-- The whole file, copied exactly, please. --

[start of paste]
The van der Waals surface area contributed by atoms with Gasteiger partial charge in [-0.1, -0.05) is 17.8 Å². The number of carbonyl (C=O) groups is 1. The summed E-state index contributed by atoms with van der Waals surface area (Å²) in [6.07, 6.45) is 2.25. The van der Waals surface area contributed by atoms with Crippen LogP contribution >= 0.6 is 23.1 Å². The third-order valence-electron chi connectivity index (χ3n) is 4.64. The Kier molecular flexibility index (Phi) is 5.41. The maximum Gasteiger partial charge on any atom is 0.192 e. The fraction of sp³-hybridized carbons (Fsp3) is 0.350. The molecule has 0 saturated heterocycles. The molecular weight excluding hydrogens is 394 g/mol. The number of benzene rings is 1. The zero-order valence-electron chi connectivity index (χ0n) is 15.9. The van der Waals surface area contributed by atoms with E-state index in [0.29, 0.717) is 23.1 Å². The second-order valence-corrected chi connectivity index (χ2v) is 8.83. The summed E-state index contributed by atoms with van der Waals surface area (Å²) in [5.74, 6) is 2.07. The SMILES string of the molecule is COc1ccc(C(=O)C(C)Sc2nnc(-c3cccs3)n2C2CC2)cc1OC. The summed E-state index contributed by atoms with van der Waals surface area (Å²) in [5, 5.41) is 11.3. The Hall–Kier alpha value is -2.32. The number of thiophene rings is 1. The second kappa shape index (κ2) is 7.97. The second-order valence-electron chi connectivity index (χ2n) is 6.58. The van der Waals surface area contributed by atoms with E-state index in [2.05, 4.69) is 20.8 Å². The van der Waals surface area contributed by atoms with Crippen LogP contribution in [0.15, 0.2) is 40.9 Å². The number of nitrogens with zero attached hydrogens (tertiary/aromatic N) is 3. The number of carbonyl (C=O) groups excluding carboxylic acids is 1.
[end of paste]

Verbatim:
The van der Waals surface area contributed by atoms with Gasteiger partial charge in [-0.1, -0.05) is 17.8 Å². The number of carbonyl (C=O) groups is 1. The summed E-state index contributed by atoms with van der Waals surface area (Å²) in [6.07, 6.45) is 2.25. The van der Waals surface area contributed by atoms with Crippen LogP contribution >= 0.6 is 23.1 Å². The third-order valence-electron chi connectivity index (χ3n) is 4.64. The Kier molecular flexibility index (Phi) is 5.41. The maximum Gasteiger partial charge on any atom is 0.192 e. The fraction of sp³-hybridized carbons (Fsp3) is 0.350. The molecule has 0 saturated heterocycles. The molecular weight excluding hydrogens is 394 g/mol. The number of benzene rings is 1. The zero-order valence-electron chi connectivity index (χ0n) is 15.9. The van der Waals surface area contributed by atoms with E-state index in [0.29, 0.717) is 23.1 Å². The second-order valence-corrected chi connectivity index (χ2v) is 8.83. The summed E-state index contributed by atoms with van der Waals surface area (Å²) in [5.74, 6) is 2.07. The SMILES string of the molecule is COc1ccc(C(=O)C(C)Sc2nnc(-c3cccs3)n2C2CC2)cc1OC. The summed E-state index contributed by atoms with van der Waals surface area (Å²) in [5, 5.41) is 11.3. The Hall–Kier alpha value is -2.32. The number of thiophene rings is 1. The second kappa shape index (κ2) is 7.97. The second-order valence-electron chi connectivity index (χ2n) is 6.58. The van der Waals surface area contributed by atoms with E-state index in [2.05, 4.69) is 20.8 Å². The van der Waals surface area contributed by atoms with Crippen LogP contribution in [0.15, 0.2) is 40.9 Å². The number of nitrogens with zero attached hydrogens (tertiary/aromatic N) is 3. The number of carbonyl (C=O) groups excluding carboxylic acids is 1.